Because the births of her first three children had been easy, Marcela expected no difficulty delivering her fourth baby. Accompanied by a midwife in a small, indigenous village Guatemala, she gave birth to a healthy boy, Elias. The birth had been normal... but her placenta still had not been expelled.

    Marcella is a mother counselor herself and had attended MTI trainings. She knew that, after 30 minutes, placenta trapped inside the uterus can lead to dangerous complications: internal bleeding, infection... even death. 

    But she lives two hours up a bumpy road from the nearest hospital. When she called her husband, who was on his way from his job in Guatemala City, he told her to wait at home until he arrived. So she waited.

    Marcela and Elias seven months after the frightening night that could have taken this mother's life.

    Marcela’s husband arrived four hours after the birth. The placenta still hadn't expelled, and she had developed a headache and abdominal pain-- warning signs. She and her husband called the MTI staffer for the village. Luckily, an MTI medical team that included doctors from Faith and Practice was working in a community a half hour away, so an MTI staffer was able to get there quickly in a pickup.

    After hearing the problem, the staffer called an ambulance, put her in the truck, and took her to the doctors on the MTI team in the community down the hill. The doctors didn’t have the equipment to treat her, but the ambulance soon arrived and took her to the clinic in Chicamán, where she was told that they also did not have the necessary equipment, so she continued to Uspantán. She later said that as she rode in the ambulance, she was thinking, “If I die, who will take care of my children? Nobody is going to treat them as well as I treat them.”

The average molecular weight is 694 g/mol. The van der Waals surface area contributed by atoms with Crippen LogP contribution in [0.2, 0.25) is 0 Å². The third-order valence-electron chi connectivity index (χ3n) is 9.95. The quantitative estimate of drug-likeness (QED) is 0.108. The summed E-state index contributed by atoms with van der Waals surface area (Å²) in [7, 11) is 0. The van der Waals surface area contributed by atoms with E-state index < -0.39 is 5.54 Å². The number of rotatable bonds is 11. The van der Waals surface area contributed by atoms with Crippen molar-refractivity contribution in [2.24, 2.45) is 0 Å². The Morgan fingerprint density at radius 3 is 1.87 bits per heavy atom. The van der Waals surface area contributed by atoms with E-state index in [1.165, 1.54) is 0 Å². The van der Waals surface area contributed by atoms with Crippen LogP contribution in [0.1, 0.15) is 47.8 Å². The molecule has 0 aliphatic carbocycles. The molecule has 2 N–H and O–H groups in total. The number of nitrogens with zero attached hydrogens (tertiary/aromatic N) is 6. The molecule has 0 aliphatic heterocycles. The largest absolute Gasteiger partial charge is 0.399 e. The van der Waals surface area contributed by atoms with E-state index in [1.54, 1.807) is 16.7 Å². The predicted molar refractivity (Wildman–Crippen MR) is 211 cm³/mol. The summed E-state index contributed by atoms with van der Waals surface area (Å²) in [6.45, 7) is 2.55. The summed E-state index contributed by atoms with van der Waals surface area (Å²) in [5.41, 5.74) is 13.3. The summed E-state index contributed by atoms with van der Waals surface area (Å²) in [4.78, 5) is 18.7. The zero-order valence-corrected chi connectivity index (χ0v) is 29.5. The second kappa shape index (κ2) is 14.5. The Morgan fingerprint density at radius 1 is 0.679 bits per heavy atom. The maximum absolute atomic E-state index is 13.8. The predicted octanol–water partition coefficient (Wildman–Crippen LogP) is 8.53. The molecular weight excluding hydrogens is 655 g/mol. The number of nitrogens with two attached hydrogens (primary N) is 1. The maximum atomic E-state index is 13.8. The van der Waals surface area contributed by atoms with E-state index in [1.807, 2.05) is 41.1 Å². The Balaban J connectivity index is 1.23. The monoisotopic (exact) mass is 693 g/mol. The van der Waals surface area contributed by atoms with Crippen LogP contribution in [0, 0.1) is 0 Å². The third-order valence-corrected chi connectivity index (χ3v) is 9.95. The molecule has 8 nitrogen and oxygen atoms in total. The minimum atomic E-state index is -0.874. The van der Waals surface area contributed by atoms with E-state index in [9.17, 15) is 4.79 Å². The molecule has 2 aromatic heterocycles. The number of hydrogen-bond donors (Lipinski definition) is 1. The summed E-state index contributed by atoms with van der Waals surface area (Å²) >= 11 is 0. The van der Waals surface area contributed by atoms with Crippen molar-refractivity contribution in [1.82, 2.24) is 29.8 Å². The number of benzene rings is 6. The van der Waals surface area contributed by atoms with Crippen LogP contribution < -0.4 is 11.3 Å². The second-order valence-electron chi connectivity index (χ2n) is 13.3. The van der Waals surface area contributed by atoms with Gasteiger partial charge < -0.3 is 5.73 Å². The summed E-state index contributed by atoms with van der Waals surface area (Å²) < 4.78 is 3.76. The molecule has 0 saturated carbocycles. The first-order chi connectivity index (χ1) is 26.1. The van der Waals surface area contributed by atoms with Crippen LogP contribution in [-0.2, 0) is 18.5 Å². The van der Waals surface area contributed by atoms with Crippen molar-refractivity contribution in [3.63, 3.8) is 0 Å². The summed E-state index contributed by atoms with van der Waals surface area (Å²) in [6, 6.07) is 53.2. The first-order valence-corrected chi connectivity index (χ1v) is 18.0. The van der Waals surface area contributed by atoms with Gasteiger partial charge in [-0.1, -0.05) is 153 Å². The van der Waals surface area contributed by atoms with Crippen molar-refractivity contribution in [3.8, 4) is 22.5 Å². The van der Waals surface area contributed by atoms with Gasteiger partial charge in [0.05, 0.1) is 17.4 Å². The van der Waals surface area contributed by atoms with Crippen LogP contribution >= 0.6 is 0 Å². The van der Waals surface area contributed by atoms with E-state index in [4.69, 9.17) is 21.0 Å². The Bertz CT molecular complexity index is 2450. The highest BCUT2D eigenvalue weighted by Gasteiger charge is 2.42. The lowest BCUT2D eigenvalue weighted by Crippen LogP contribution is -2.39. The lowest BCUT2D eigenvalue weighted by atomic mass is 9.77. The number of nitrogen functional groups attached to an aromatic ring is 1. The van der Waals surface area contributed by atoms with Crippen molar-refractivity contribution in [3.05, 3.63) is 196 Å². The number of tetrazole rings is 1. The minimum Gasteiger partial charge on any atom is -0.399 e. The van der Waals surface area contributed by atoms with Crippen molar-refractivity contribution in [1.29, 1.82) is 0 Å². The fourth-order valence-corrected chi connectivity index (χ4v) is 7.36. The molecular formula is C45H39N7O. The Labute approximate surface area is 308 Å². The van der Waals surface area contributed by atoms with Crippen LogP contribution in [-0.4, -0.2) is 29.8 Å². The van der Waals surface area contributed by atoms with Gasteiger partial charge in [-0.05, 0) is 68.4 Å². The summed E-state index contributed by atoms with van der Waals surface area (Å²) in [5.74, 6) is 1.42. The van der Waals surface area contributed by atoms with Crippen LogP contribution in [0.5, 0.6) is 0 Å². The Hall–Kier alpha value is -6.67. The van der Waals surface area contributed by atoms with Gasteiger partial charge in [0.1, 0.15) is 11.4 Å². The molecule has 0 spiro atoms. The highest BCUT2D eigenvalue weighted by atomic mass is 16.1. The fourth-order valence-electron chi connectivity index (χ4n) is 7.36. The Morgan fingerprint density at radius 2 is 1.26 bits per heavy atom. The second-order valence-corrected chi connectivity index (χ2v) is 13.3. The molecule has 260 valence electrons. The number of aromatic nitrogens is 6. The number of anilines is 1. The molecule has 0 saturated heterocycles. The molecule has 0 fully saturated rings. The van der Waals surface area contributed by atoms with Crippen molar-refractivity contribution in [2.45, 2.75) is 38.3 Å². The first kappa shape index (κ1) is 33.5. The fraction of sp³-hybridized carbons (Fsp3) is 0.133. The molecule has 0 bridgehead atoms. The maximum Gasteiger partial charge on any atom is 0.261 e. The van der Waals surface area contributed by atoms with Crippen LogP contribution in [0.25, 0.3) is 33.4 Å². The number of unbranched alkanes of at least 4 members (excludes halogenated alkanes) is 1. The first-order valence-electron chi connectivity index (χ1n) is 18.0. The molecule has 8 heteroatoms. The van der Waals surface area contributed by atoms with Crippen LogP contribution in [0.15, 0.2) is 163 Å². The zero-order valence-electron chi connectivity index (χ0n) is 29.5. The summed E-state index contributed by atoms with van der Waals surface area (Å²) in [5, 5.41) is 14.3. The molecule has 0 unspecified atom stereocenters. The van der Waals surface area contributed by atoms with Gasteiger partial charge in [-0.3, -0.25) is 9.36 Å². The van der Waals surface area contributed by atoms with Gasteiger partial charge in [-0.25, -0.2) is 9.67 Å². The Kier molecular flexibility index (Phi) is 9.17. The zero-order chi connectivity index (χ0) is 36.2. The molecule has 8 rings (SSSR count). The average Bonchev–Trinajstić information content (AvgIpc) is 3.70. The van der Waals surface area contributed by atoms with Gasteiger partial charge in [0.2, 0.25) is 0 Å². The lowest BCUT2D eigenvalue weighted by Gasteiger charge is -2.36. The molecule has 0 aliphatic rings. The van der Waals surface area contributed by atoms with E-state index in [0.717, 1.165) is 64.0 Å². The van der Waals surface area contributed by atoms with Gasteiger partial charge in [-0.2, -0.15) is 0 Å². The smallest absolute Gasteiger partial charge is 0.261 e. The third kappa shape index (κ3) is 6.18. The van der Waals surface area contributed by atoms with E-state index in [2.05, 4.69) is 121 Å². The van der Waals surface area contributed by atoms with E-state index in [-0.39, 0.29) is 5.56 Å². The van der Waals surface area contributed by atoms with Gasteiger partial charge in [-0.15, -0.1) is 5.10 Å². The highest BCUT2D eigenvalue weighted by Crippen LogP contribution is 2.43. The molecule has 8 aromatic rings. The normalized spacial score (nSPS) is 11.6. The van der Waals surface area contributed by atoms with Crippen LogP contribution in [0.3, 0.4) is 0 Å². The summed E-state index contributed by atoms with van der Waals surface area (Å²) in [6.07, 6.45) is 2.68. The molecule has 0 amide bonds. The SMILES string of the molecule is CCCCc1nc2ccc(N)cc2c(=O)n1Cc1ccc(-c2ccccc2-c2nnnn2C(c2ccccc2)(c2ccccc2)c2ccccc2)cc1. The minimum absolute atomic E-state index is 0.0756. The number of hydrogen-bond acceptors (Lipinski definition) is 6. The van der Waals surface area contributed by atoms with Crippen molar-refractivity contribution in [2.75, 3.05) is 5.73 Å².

When she arrived at the hospital, she was suffering from shock, and the doctor immediately removed the placenta. Her back and stomach hurt. She was kept in the hospital for two more days to be sure she did not have an infection. Thankfully, her pain soon subsided and she could go home to her family and new baby. Finally, she felt good.

    Now my children are so healthy that other women come and ask me questions so their children can be as healthy as mine.

    Marcela is spreading the word in her community. She has shared her experience with the four other mother counselors in her community, and she is using her story to teach other mothers the importance of seeking immediate help if a placenta has not been expelled after 30 minutes. She encourages other mothers to have their babies at the hospital, and some mothers are taking her advice.

    “Now my children are so healthy that other women come and ask me questions so their children can be as healthy as mine,” she said. “I am sorry I didn’t listen before, but I am telling others to listen to MTI because the things they tell us help with our well-being,” she said.

    “I would like to thank Medical Teams for having people with big hearts who help us,” she told Tom. “We called them and they were here right away to pick me up. People who work for MTI help with all of their heart. Even though the nurses knew I had done wrong by waiting, they were not angry with me but told me to have faith that I would be OK.” She also said she wanted to thank MTI for coming and offering workshops on nutrition and hygiene, where she listens carefully.

    Thanks to you, this mom was able to survive her complicated birth-- and is helping others do the same.